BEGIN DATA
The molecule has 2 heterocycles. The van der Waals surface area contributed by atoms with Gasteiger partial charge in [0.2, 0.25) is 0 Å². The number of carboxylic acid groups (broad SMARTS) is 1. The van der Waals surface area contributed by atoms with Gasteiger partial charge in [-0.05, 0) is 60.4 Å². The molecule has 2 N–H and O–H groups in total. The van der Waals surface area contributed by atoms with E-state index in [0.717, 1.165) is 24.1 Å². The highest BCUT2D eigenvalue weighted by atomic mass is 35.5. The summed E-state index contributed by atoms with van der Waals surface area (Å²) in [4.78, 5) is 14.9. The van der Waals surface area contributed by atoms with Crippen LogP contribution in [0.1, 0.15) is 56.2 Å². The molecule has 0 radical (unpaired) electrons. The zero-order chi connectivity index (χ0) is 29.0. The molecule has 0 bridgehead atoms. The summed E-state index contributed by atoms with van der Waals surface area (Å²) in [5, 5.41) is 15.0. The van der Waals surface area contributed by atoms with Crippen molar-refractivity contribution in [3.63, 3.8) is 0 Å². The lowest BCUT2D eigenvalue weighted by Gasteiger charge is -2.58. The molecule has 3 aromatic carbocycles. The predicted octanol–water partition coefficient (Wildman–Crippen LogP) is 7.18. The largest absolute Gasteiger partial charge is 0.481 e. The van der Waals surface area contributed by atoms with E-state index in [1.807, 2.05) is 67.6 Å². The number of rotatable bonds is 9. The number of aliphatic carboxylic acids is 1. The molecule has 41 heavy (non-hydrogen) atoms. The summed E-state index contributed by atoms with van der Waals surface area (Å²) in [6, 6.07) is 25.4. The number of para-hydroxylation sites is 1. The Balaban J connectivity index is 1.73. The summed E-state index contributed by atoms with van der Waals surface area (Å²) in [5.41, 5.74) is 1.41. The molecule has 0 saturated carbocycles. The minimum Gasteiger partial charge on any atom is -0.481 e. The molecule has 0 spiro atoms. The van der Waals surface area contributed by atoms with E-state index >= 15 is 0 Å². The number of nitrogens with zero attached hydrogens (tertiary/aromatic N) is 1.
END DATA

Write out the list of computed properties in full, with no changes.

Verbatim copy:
The molecule has 2 heterocycles. The van der Waals surface area contributed by atoms with Gasteiger partial charge in [0.2, 0.25) is 0 Å². The number of carboxylic acid groups (broad SMARTS) is 1. The van der Waals surface area contributed by atoms with Gasteiger partial charge in [-0.05, 0) is 60.4 Å². The molecule has 2 N–H and O–H groups in total. The van der Waals surface area contributed by atoms with E-state index in [0.717, 1.165) is 24.1 Å². The highest BCUT2D eigenvalue weighted by atomic mass is 35.5. The summed E-state index contributed by atoms with van der Waals surface area (Å²) in [4.78, 5) is 14.9. The van der Waals surface area contributed by atoms with Crippen LogP contribution in [0.1, 0.15) is 56.2 Å². The molecule has 0 radical (unpaired) electrons. The zero-order chi connectivity index (χ0) is 29.0. The molecule has 0 bridgehead atoms. The summed E-state index contributed by atoms with van der Waals surface area (Å²) in [5, 5.41) is 15.0. The van der Waals surface area contributed by atoms with Crippen molar-refractivity contribution in [3.63, 3.8) is 0 Å². The lowest BCUT2D eigenvalue weighted by Gasteiger charge is -2.58. The molecule has 3 aromatic carbocycles. The predicted octanol–water partition coefficient (Wildman–Crippen LogP) is 7.18. The largest absolute Gasteiger partial charge is 0.481 e. The van der Waals surface area contributed by atoms with E-state index in [1.807, 2.05) is 67.6 Å². The number of rotatable bonds is 9. The number of aliphatic carboxylic acids is 1. The molecule has 41 heavy (non-hydrogen) atoms. The summed E-state index contributed by atoms with van der Waals surface area (Å²) in [6, 6.07) is 25.4. The number of para-hydroxylation sites is 1. The Balaban J connectivity index is 1.73. The summed E-state index contributed by atoms with van der Waals surface area (Å²) in [5.41, 5.74) is 1.41. The molecule has 0 saturated carbocycles. The minimum Gasteiger partial charge on any atom is -0.481 e. The molecule has 0 spiro atoms. The van der Waals surface area contributed by atoms with E-state index >= 15 is 0 Å². The number of nitrogens with zero attached hydrogens (tertiary/aromatic N) is 1.